If any messaging app could become a serious competitor to ubiquitous Whatsapp, this is Snapchat. Especially popular among teenagers, the number of its users has been growing exponentially thanks to its characteristic feature: Snapchat allows to control how long a friend can view your message by simply setting the timer up to ten seconds before send it. They’ll have that long to view the message and then it disappears forever.
But competition in the apps world is hard, as it is to find a proper business model or the kind of features that will appeal to most of potential new users. Snapchat decided not to try alone and partnered with payment service Square to add a new payments feature that allows users to send and receive money from friends through the app’s private messaging service.
The new function, called Snapcash, works quite simply. Users type out the dollar amount they’d like to send as part of any private message (for example, “I send you 10$ for your brother’s gift”). The app recognizes the user is trying to send money and a green payments button illuminates next to the keyboard to activate and confirm a payment completed once the message has been sent.
Snapcash is built on top of Square’s own money-sending service called Square Cash, launched a year earlier. Snapchat could have tried to develop its own payment service or use one developed by a third party and brand it as own. But there were reasons why both companies preferred to partner for a square collaboration.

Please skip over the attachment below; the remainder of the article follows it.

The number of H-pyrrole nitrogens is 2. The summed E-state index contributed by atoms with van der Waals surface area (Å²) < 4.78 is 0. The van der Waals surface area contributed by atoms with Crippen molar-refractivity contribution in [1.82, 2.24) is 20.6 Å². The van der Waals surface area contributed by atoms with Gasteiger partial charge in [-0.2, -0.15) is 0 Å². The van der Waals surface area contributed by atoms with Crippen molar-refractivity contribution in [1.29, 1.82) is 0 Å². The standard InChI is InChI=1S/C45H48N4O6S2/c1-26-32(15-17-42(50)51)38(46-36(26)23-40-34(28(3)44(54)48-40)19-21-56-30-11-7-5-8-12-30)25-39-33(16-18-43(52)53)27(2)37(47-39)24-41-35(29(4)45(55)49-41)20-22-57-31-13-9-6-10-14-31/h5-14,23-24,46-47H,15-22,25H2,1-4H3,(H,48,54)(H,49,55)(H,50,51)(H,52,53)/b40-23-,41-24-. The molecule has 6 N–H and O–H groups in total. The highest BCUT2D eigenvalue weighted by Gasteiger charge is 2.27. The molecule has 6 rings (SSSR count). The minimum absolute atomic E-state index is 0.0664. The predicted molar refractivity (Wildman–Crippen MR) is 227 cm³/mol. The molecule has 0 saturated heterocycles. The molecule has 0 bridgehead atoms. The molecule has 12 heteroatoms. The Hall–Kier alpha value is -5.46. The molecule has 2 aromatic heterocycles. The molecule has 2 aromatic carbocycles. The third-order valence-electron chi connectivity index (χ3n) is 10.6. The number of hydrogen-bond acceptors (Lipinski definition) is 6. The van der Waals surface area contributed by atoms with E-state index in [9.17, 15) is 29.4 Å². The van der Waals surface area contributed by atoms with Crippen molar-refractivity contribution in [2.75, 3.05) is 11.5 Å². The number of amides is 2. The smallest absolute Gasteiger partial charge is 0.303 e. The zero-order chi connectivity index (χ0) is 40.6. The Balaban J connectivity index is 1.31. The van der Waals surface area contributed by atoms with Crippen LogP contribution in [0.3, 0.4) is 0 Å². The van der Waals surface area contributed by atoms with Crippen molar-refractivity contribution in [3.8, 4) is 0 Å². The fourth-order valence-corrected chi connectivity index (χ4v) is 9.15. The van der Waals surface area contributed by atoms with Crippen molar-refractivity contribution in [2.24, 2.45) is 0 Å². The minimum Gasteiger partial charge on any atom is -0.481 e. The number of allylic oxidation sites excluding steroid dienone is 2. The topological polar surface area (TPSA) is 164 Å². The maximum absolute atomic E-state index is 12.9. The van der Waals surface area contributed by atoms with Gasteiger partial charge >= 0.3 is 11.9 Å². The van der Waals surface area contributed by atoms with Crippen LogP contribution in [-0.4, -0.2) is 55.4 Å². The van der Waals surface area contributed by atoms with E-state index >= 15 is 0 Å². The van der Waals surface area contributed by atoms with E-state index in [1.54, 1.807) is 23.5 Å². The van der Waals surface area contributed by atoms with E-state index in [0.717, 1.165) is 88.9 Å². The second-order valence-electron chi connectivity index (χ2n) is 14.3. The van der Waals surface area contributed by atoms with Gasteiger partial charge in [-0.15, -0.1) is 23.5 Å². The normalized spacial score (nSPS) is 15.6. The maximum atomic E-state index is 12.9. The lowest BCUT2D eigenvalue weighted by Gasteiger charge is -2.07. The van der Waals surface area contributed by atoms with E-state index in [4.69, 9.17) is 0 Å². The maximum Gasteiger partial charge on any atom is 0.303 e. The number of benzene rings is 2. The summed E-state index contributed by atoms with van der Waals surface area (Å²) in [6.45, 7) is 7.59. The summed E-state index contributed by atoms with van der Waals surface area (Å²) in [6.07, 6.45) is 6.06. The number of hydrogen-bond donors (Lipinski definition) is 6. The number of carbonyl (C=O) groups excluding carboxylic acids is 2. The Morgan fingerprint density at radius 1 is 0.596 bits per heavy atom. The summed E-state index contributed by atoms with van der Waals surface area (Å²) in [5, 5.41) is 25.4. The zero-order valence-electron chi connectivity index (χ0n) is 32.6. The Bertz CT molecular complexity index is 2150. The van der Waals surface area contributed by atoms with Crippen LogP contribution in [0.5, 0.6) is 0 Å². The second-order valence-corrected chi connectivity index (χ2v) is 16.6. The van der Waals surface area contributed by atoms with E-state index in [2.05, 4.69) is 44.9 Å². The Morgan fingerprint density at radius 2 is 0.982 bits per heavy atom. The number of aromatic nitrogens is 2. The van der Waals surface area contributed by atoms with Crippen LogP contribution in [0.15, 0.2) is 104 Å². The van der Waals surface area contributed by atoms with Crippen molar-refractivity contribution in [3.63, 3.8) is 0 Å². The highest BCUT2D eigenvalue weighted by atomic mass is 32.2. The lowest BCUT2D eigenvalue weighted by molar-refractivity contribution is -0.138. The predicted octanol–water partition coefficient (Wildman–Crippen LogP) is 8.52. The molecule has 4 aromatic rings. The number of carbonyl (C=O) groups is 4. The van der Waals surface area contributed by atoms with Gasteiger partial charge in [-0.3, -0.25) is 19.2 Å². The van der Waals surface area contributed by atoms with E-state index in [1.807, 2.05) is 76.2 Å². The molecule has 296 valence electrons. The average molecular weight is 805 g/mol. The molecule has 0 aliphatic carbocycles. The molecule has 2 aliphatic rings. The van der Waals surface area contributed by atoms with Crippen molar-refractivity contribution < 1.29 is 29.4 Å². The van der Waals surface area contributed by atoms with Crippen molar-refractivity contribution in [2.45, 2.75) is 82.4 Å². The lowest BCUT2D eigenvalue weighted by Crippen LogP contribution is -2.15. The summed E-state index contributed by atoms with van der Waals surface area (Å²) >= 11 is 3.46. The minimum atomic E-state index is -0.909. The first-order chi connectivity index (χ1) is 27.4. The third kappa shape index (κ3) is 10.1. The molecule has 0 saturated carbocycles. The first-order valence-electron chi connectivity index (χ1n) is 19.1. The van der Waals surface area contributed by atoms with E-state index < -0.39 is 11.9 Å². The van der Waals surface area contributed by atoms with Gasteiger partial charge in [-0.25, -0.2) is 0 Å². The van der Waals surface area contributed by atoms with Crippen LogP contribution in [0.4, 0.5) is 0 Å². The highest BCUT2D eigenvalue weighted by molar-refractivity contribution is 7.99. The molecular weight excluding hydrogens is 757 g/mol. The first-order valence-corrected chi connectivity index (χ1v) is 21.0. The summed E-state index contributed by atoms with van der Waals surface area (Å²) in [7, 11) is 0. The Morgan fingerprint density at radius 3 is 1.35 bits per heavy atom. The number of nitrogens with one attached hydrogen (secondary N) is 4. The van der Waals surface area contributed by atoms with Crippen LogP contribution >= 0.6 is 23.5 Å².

There is another reason why this co-innovation took place. It’s about a personal interrelation and trust between decision takers, a paramount element key in Co-Society value proposal and one that is not the first time we point out.
The idea for Snapcash came in fact when Square CEO Jack Dorsey sent Spiegel $25 via email while testing out Square Cash in 2013. Dorsey wanted to show off the product, and both had stayed close after being introduced. Spiegel was more than impressed. He decide then to build something similar for Snapchat, and he wanted Jack to help in the process.